Can you introduce us to your role?
I am a contralto in the OHP chorus and have been since 2010. I have sung some small roles and covered some bigger ones. This year I am singing in the chorus for Carmen.


What aspects of your role are you most excited about?
I’m really looking forward to working on Carmen. It was the first opera I ever sang in, when I was 17 – a very long time ago! I also conducted it with a community opera group a few years ago, so it holds a lot of memories for me. I’m always excited to see what the director and conductor do with a work, particularly a well-known one. The process of getting the vision out of the director’s head and onto the stage is always fascinating and exciting to be a part of.


What’s one surprising thing about your job that audiences may not know?
Our costumes come from a firm that also dresses many television, film and theatre productions. I felt very glamorous in one of our shows as I had most of Judi Dench’s costume from a Chekhov production at the National Theatre!


Who is your musical role model?
This is quite hard to answer as when I was young I wanted to act or be a pianist (although I abandoned that idea quite early) so most of my early role models were actors. Musically, it was always the conductors. I was hugely inspired by Simon Rattle and how he was happy conducting Beethoven, Takemitsu and Paul Whiteman jazz arrangements within a few days of each other; I loved the diversity of repertoire. And Haitink, for having such mastery of every orchestra and opera I saw him conduct. When it came to opera singers I always loved those who were wonderful actors too. Fiona Kimm was a huge favourite, and it was such a delight to be in a production with her at OHP!


Have you got a favourite OHP memory?
There are too many to choose from! I think the most emotional was singing in La traviata last year after a year of no music. It’s a gorgeous production and I loved playing a man. I gioielli della Madonna was another. It is such a mad, hypercaffeinated piece, and I loved the choral music in it. It was an extraordinary experience to be in it. In L’amore dei tre Re, the music when Fiora is murdered was so exciting. I used to wait for it backstage every night knowing it would hit just as hard every time. And Un ballo in maschera because every minute of the score and the production was extraordinary…but it is my favourite opera, so I’m a bit biased there!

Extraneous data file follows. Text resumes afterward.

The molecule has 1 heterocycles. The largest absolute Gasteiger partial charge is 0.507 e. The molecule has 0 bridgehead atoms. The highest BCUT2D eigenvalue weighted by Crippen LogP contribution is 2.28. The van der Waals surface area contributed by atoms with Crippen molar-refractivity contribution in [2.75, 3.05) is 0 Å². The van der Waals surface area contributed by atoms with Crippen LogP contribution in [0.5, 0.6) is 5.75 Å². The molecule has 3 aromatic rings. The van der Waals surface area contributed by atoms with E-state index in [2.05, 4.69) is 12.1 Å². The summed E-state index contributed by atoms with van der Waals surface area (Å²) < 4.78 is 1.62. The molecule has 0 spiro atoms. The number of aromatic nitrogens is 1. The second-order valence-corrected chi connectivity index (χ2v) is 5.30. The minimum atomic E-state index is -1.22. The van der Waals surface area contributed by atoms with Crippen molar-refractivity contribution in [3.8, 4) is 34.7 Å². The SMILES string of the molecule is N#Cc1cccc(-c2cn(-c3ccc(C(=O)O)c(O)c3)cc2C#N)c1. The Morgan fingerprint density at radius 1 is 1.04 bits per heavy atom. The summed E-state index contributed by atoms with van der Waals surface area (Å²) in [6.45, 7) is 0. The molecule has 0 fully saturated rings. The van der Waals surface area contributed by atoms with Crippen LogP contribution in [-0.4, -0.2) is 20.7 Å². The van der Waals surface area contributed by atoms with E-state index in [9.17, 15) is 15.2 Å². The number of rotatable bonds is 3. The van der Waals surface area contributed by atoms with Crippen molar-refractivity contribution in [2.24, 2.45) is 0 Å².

What music got you through lockdown?
For the first part, I found it too difficult to think about the life that I had had before. I cut music out of my world and got on with voluntary work. I became a TV murder addict and watched endless detective stories! But gradually it felt okay to consider and work at it again, and I spent a lot of time listening to Eastern European music; lots of Janáček and Tchaikovsky and Borodin. I don’t know quite why they hit the spot – there was something about the feeling of space and solitude that seemed right when I was indoors almost 24 hours a day.


What are you looking forward to at OHP this season?
As ever, the chance to act and sing in a really good production supporting a fine cast – that’s what I enjoy every year! I’m hugely looking forward to Carmen, and also hoping to come and see Little Women and the double bill later in the season, as I don’t know the music well and am really interested to hear it. And I am definitely coming to see HMS Pinafore. I love G&S and it will remind me of being an undergraduate again.


If you could perform any role, what would it be?
Mrs Sedley in Peter Grimes! She’s so utterly awful and completely unaware of it. I love being abominable old bats.


If you would work with any performer or director, alive or dead, who would it be?
I would love to have worked with Jonathan Miller. I was and am in awe of his imagination and his intellect.


What’s the best piece of advice you have ever been given, musical or otherwise?
Treat your colleagues as you would want them to treat you. And never go to a rehearsal without some knitting!